Informed consent & innovation: New hip replacement devices

Nigel Poole has drawn attention to a recent UK decision on informed consent and potentially innovative treatments. Amongst the allegations made was that the surgeon failed to inform the patient of the limited evidence of the success and failure rates for the new devices used in her hip replacement surgery: Grimstone v Epsom and St Helier University Hospitals NHS Trust [2015] EWHC 3756 (QB).

Mr Poole commented:

The Judge recorded:
It appears that the Claimant does not say she asked about alternative methods of hip replacement, rather she argues that the Professor should have made her aware of the lack of data for the newer alternatives. The Professor’s evidence is that there was no such request for that information and it would not be his usual practice to provide such material if not sought, he would if asked have done what he could to explain the design and performance of the devices available.
In relation to the need to provide information to the Claimant of the limited evidence of success and failure rates, the Judge’s conclusion at paragraph 12 (iv) was:
Was he obliged to tell her about the limited data available on the device used?

There was a great deal of evidence about the status and volume of data available on the new device that was used in this surgery. It is not necessary to assess the scientific worth of that material. The agreed fact in this case is that the Professor did not tell Mrs Grimstone anything about the success rates. It is not therefore of any value to analyse what would amount to good data if there were an obligation, at the time, to impart it to a prospective patient. The “concern” expressed by the Claimant’s expert, Mr Charnley, that the data or lack of it was not explained to the patient cannot outweigh the view of the equally expert witness called by the Defendant, Mr Hamer, that a reasonable body of doctors in the same position would not have given such information to a patient. It is not accurate to refer to the device as “experimental”, it was new. All the clinicians accepted it was an appropriate device to have used in this case.”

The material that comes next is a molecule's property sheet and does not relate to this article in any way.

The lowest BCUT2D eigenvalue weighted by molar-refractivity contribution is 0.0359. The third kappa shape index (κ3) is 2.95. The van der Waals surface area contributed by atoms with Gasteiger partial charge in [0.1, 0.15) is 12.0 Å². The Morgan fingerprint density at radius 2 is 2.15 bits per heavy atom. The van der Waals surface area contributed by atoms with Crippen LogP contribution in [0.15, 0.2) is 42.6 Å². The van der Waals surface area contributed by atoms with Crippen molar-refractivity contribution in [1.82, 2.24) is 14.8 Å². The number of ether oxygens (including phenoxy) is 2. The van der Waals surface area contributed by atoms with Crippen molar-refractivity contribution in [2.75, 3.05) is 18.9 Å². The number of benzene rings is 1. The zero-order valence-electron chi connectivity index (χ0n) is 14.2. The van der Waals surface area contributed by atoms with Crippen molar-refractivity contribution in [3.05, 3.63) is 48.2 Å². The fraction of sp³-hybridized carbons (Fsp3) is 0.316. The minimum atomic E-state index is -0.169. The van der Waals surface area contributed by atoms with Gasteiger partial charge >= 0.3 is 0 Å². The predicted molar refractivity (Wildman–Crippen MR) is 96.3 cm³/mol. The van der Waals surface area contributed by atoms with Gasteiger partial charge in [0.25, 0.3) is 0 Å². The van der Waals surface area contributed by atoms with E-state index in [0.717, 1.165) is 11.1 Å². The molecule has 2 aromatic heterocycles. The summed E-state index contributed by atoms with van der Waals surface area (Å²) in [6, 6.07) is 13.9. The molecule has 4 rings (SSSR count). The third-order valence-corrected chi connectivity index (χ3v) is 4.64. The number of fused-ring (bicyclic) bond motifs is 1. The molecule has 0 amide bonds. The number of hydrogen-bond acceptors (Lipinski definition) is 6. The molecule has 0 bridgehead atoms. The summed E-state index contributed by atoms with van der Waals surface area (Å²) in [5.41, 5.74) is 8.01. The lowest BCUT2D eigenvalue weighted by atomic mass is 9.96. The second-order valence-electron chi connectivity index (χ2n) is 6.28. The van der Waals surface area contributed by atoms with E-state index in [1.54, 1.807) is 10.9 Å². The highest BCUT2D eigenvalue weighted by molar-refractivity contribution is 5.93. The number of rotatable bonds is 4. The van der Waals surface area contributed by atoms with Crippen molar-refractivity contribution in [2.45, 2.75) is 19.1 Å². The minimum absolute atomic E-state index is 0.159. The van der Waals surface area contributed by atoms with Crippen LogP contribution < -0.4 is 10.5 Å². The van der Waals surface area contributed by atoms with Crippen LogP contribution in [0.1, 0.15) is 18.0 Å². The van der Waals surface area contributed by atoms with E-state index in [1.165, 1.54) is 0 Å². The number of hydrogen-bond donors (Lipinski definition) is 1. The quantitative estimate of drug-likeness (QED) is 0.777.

Arguably therefore the Judge did not apply the materiality test from Montgomery, even though he had referred to it in his short judgment. Instead he applied the Bolam test as to what a reasonable surgeon would have advised. It seems to me that information about the success and failure rates for the new implants was information about risk, and therefore that the Montgomery test applied and the Bolam test did not apply. However, given other findings in the judgment it is very possible that even if the Montgomery test had been applied, the Judge would have found that even it was not satisfied in this case, the Claimant would still have opted to have the bone-conserving implants.